Elvis and the Grand Ole Opry-what's the actual story?
In the 1979 film ELVIS, which starred Kurt Russell, it was portrayed that Elvis auditioned at the Grand Ole Opry and rejected and told to go back to driving a truck. In the mini series Elvis-The Early years, it was portrayed that Elvis actually performed live on the Grand Ole Opry and received very, very little applause from the audience, which then lead to an Opry official to reject Elvis performing there.
Can someone explain what actually happened? Did Elvis only audition before Opry officials or did he play live? If he played live, is there a recording of the performance, because I have heard many old radio shows of the program exist.
"By Those Who Knew Him Best"
Buddy Killen (a country artist) was there when Elvis performed at the Grand Ole Opry. He said that Elvis choose to do 'Blue Moon Of Kentucky' because 'That's Allright Mama' was too rocking for that place. Buddy mentions that Elvis didn't get to do an encore, but that the crowd reaction was much better than what's being told nowadays.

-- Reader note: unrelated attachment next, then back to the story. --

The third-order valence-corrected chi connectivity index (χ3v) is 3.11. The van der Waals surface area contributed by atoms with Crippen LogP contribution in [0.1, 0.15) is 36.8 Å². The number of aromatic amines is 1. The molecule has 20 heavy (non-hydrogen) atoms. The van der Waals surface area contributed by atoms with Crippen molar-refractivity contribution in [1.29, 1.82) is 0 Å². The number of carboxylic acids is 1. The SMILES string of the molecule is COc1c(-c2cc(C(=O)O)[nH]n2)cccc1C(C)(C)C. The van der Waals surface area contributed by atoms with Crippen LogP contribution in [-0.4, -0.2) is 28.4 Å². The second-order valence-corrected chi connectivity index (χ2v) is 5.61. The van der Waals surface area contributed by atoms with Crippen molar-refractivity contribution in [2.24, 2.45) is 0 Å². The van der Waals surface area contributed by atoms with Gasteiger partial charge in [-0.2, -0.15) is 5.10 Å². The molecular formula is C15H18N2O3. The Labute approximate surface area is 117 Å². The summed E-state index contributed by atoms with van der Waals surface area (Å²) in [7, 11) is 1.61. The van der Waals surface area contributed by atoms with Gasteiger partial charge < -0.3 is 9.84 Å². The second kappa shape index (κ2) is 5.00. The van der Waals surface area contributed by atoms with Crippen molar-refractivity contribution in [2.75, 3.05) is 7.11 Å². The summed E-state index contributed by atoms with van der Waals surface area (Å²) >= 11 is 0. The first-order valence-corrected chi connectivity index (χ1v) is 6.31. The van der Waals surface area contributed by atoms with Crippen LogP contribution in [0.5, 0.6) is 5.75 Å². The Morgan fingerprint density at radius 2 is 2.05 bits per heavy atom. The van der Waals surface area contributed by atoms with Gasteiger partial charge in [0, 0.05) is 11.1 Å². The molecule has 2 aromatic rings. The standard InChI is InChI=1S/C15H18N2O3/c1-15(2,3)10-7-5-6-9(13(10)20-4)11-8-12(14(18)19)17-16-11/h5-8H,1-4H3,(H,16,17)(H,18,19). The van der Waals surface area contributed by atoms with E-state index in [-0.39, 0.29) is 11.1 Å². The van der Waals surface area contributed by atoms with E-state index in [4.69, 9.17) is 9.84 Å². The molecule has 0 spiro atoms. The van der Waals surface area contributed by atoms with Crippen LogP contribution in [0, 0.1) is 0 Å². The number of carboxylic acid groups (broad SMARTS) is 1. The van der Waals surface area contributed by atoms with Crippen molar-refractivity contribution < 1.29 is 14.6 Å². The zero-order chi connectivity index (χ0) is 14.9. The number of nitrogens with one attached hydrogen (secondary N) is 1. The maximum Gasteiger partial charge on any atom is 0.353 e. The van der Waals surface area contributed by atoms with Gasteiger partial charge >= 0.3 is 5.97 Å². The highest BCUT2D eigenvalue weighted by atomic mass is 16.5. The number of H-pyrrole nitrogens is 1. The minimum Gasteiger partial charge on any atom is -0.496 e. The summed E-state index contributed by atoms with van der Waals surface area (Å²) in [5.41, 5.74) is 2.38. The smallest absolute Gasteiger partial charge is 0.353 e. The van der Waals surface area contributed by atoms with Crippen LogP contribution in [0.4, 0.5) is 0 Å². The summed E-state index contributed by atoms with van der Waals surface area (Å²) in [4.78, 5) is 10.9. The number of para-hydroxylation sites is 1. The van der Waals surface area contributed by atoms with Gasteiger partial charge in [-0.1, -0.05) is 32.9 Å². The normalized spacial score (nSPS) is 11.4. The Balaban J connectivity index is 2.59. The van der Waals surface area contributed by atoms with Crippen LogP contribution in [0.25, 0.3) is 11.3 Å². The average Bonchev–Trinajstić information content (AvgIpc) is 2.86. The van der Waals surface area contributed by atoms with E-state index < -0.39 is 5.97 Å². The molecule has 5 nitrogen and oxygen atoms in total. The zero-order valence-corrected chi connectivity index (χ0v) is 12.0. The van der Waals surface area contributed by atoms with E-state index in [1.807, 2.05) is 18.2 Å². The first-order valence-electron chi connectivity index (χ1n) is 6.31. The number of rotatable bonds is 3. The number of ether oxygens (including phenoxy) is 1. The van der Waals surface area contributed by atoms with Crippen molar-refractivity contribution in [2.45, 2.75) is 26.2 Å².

Faron Young (artist during that period) knew the head of the Grand Ole Opry (Jim Denny). Faron still doesn't know where that 'better stay being a truckdriver' comes from "I'll bet you 10 million dollars to a dougnut that Denny never made that remark to Elvis. Denny, in his heart, would never have said something like that, even if he thought it. That's a bunch of b*llsh*t"
Bill Denny (son of Jim) said that he wasn't there during that time, but Chet Atkins and a bunch of other persons were. Years later he went to Chet to ask about that remark. Chet (and those other persons) denied that Jim ever had said a thing like that.
Source: 'By Those Who Knew Him Best' (page 68-69)
Elvis' treatment of Bill Monroe's SACRED SONG caused audience to silence
The treatment of "Blue Moon of Kentucky" didn't sit well with HARDCORE COUNTRY fans..( I read this somewhere?? ) :angry: